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Publication #ENY207

Mange1

P. G. Koehler and A. Chaskopoulou2

Figure 3. 

This fact sheet is excerpted from SP486: Pests in and around the Southern Home, which is available from the UF/IFAS Extension Bookstore. http://ifasbooks.ifas.ufl.edu/p-1222-pests-in-and-aroundthe-southern-home.aspx.


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Mange is an unsightly and painful condition caused by burrowing mange mites. There are specific families of mites that cause mange such as Democididae, Sarcoptidae, and Psoroptidaae. Mange is contagious and is spread by contact from infested to noninfested animals. Mange can occur in humans, dogs, cats, horses, sheep, cattle, and other animals.

Canine Mange (Sarcoptidae)

Sarcoptic mange of dogs is related to the human skin disease called scabies. Dog mange is caused by the canine mange mite (Figure 1), which frequently also attacks humans. A closely related mite attacks cats and produces severe mange in felines.

Figure 1. 

Sarcoptic mange mite.


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The female canine mange mite lives in the upper layers of skin and lays 20 to 40 eggs singularly, which hatch in three to five days. The larvae molt to the nymphal stage, which matures into the adult stage.The larvae, nymphs, and adult male mites live under scales on the skin surface and do not burrow. The entire life cycle is completed in eight to 17 days.

Canine mange first appears on dogs as reddish, inflamed papules on the edges of the ears, or in the groin or armpits. Usually, symptoms first appear on the head. Red spots appear and burrowing female mites cause the skin to exude serum, which dries to form scabs and crusts. The scratching of the animals causes the infected area to spread rapidly. Infested areas become dry, the hair falls out, and the skin thickens and wrinkles. Irritation from the scratching often leads to secondary infection, causing an unpleasant odor. If untreated, the animal may die of exhaustion, dehydration, or secondary infection.

Canine mange in humans is characterized by a rash developing after contact with an infected dog. The eruption usually appears as pimples but also may appear as blisters and inflammation. Mange symptoms generally appear on the forearms, thighs, and abdomen, but may occur in areas not infested by mites. This is an immune response disease with some individuals reacting more severely than others.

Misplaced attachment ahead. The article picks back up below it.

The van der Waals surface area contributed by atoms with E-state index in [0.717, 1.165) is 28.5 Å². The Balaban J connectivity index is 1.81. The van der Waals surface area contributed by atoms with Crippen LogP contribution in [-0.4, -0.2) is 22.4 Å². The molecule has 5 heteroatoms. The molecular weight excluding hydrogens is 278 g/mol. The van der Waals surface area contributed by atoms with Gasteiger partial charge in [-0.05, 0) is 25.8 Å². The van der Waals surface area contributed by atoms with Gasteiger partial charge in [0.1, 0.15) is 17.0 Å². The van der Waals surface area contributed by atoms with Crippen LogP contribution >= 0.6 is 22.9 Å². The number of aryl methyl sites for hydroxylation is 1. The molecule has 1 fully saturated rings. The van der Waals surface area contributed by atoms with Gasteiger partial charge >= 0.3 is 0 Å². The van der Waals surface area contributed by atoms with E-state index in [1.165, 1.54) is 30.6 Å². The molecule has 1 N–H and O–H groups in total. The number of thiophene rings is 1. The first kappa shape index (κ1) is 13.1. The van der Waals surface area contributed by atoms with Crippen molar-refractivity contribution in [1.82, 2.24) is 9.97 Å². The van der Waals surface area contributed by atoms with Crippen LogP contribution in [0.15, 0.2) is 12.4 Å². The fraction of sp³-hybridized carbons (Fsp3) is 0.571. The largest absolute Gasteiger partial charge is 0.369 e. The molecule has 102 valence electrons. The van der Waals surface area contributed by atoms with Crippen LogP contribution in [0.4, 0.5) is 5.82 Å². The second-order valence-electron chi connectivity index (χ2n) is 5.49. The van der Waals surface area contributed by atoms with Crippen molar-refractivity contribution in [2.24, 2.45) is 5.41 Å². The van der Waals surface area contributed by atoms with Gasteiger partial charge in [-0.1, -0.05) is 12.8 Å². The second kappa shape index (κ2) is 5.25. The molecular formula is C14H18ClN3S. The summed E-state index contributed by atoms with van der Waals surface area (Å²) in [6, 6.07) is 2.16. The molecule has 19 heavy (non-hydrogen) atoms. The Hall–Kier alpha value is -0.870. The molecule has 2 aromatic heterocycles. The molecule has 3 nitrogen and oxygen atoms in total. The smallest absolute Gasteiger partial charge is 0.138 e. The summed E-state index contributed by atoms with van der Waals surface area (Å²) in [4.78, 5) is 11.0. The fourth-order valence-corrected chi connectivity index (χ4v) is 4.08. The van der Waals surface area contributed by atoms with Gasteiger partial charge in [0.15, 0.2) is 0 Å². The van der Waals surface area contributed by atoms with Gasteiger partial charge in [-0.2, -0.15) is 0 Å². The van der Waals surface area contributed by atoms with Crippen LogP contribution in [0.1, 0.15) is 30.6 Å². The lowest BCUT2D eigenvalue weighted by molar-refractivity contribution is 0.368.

Feline mange usually starts on the heads of cats, forming crusts and causing the skin to thicken and crease.

Dogs and cats exhibiting mange symptoms should be taken to a veterinarian for treatment. Mange symptoms are often confused with flea-bite reactions. Humans with canine mange should consult a physician.

Red Mange (Demodicidae)

Red mange, or demodectic mange, of dogs is caused by a mite (Figure 2) that lives in the hair follicles and sebaceous glands of dogs throughout the world. The first evidence of red mange is the appearance of bald areas where hair has fallen out. The areas are mostly found around the eyes and corners of the mouth. As the bald area spreads, itching and irritation increase. Bacterial infections are usually associated with red mange and produce a foul odor. Red mange usually weakens the animal, exposing it to other diseases that may kill the animal. Many animals will self-cure. The disease is most common in dogs from three months to one and one-half years old. Stressed animals often exhibit mange symptoms. The most effective control is applied by veterinarians.

Figure 2. 

Demodectic mange mite.


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Ear Mange (Psoroptidae)

Ear mange is common among dogs, cats, and rabbits. The mites do not burrow in the skin but live deep in the ear canal and feed on skin. The resulting irritation is called otodectic manage and causes the ear canal to become congested. The affected animal rubs its ears and shakes its head to relieve the itching.

Ear mange may be treated by applying mineral oil to the ear canal with a medicine dropper or cotton swab and by cleaning accumulations of foreign matter every other day for about three weeks.

Mange Prevention

Proper care, good hygiene, and the maintenance of good health will increase a pet's resistance to skin disease. Canine mange mainly occurs on young animals that are undernourished, suffering from internal parasites, and kept with infested animals, usually their mothers. Pets should not be permitted to mingle with mangy animals or contact premises occupied by them since individual contact is the most important method of transmission. In almost all cases of mange on pets, a veterinarian should be consulted.

Footnotes

1.

This document is ENY207, one of a series of the Entomology and Nematology Department, UF/IFAS Extension. Original publication date February 1993. Revised October 2013. Visit the EDIS website at http://edis.ifas.ufl.edu.

2.

P. G. Koehler, professor/Extension entomologist; and A. Chaskopoulou, former graduate student, Entomology and Nematology Department, UF/IFAS Extension, Gainesville, FL 32611.


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U.S. Department of Agriculture, UF/IFAS Extension Service, University of Florida, IFAS, Florida A & M University Cooperative Extension Program, and Boards of County Commissioners Cooperating. Nick T. Place, dean for UF/IFAS Extension.